On February 21, 1991, DEQ entered into a Consent Administrative Order with Entergy Arkansas, Inc., one of the named defendants, to perform certain preliminary actions to stabilize and secure the site and to reduce the potential for further release of hazardous substances and hazardous wastes. The Consent Administrative Order further provided that the stabilization actions undertaken by Entergy would not constitute final action at the site and that a final remedial action would be negotiated.

On May 12, 1993, DEQ entered into a second Consent Administrative Order with the "Utility Services PRP Committee," primarily for the purpose of removing drums of hazardous substances from the site. On that same day, pursuant to Ark. Code Ann. § 8-7-508(a)(1) and § 8-7-511, DEQ issued an "Administrative Notice of Liability and Request for Information" to a number of entities, including the defendants; however, none of the parties notified of responsibility accepted responsibility for final remediation of the site.

DEQ took no further action regarding this site until it filed suit in March of 2001, seeking a declaratory judgment that the defendants were liable parties under RATFA as either generators or transporters of hazardous substances. The complaint also sought a declaratory judgment that the defendants committed an unlawful act under Ark.Code Ann. § 8-7-201 et seq. (Repl.2000), the Arkansas Hazardous Waste Management Act ("AHWMA"), by storing, collecting, transporting, treating, or disposing of hazardous waste in such a manner or place as to create, or which was likely to create, a public health hazard.

In response, twelve of the defendants filed motions to dismiss under Ark. R. Civ. P. 12(b)(6), raising four primary issues: 1) DEQ's complaint failed to allege specific facts upon which relief could be granted; 2) the conduct complained of in DEQ's complaint arose before the passage of RATFA, and RATFA's provisions could not be applied retroactively; 3) the "recycling presumption" for used oil contained in DEQ Regulation 23 applied to the defendants; and 4) DEQ was precluded from initiating its action due to the three-year statute of limitations. On September 18, 2001, the trial court conducted a hearing on the defendants' motion to dismiss.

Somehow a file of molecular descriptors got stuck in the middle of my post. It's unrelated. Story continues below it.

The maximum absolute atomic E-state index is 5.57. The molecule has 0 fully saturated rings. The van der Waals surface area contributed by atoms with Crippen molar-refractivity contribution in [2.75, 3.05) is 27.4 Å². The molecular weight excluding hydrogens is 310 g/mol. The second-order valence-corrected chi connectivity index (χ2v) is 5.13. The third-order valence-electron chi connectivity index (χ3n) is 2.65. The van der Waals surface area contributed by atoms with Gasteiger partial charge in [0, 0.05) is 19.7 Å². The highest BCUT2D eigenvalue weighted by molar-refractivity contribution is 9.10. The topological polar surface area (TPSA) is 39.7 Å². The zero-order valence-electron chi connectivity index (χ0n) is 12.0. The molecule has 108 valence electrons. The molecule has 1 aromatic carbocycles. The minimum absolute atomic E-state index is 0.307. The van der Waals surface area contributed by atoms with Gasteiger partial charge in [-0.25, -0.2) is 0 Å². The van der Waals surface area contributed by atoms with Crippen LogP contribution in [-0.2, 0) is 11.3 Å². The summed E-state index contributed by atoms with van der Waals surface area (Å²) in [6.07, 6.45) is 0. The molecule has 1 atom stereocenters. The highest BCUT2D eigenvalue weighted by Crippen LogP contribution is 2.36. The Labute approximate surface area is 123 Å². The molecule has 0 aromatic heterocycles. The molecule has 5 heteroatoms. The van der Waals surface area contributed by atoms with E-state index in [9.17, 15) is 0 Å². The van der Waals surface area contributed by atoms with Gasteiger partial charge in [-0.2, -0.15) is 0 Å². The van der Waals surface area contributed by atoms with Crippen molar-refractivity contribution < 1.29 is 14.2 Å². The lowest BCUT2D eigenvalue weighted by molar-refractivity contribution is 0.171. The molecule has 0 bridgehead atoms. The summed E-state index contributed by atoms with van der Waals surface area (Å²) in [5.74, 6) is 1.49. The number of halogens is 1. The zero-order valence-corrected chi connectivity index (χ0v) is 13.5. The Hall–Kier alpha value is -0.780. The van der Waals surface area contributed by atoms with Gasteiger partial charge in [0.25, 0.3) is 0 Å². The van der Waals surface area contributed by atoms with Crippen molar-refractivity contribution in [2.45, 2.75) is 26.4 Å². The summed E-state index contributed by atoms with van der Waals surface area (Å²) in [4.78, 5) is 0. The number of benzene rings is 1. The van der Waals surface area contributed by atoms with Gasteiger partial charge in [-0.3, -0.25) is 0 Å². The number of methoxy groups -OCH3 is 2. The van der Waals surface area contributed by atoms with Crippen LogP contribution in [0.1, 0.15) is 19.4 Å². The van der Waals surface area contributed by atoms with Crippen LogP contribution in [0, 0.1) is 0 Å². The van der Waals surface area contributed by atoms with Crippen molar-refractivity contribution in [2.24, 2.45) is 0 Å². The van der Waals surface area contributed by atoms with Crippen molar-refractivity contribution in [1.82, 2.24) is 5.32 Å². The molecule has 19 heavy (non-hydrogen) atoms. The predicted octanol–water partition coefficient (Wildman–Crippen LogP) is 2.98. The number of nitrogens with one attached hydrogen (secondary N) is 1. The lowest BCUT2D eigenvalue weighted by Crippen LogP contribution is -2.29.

Subsequently, on November 21, 2001, the trial court issued a letter order in which it agreed with the defendants that DEQ failed to state sufficient facts in its complaint on which relief could be granted, that RATFA could not be applied retroactively to conduct that occurred before its passage, and that the recycling provision of Regulation 23 exempted the defendants' conduct at the USI hazardous substance site. However, the trial court agreed with DEQ that the case was not barred by the three-year statute of limitations. The letter order was reduced to an Order of Dismissal, filed on December 12, 2001, which dismissed DEQ's complaint without prejudice. DEQ then elected to appeal from that order.

On appeal, DEQ first contends that the trial court erred in granting the defendants' motion to dismiss, asserting that it stated sufficient facts in its complaint to make the complaint legally sufficient. In a related issue, DEQ urges that RATFA extends liability to "generators" and "transporters" who cause the disposal of hazardous substances; on this point, DEQ takes issue with the trial court's conclusion that its complaint did not sufficiently allege that any of the defendants actively "disposed" of any hazardous substances at the USI site. Because these two points are so closely linked, we treat them together.